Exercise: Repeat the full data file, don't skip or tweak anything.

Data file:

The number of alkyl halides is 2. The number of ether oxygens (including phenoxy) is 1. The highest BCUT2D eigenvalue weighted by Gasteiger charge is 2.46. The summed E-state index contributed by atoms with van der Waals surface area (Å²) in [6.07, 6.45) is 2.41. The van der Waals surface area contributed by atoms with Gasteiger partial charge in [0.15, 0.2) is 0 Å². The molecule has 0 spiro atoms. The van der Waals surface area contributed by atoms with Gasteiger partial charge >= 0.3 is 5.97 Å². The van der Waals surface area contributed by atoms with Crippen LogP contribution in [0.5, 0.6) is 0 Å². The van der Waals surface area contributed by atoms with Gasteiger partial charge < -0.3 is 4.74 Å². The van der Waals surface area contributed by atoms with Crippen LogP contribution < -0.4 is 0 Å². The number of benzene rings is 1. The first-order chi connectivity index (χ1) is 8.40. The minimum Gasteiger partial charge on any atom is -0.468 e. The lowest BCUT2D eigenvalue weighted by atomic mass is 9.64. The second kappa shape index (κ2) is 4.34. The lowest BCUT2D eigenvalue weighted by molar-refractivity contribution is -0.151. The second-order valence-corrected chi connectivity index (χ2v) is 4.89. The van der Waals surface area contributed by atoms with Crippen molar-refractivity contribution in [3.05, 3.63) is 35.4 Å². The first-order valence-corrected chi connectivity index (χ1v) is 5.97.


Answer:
The number of alkyl halides is 2. The number of ether oxygens (including phenoxy) is 1. The highest BCUT2D eigenvalue weighted by Gasteiger charge is 2.46. The summed E-state index contributed by atoms with van der Waals surface area (Å²) in [6.07, 6.45) is 2.41. The van der Waals surface area contributed by atoms with Gasteiger partial charge in [0.15, 0.2) is 0 Å². The molecule has 0 spiro atoms. The van der Waals surface area contributed by atoms with Gasteiger partial charge >= 0.3 is 5.97 Å². The van der Waals surface area contributed by atoms with Crippen LogP contribution in [0.5, 0.6) is 0 Å². The van der Waals surface area contributed by atoms with Gasteiger partial charge < -0.3 is 4.74 Å². The van der Waals surface area contributed by atoms with Crippen LogP contribution < -0.4 is 0 Å². The number of benzene rings is 1. The first-order chi connectivity index (χ1) is 8.40. The minimum Gasteiger partial charge on any atom is -0.468 e. The lowest BCUT2D eigenvalue weighted by atomic mass is 9.64. The second kappa shape index (κ2) is 4.34. The lowest BCUT2D eigenvalue weighted by molar-refractivity contribution is -0.151. The second-order valence-corrected chi connectivity index (χ2v) is 4.89. The van der Waals surface area contributed by atoms with Crippen molar-refractivity contribution in [3.05, 3.63) is 35.4 Å². The first-order valence-corrected chi connectivity index (χ1v) is 5.97.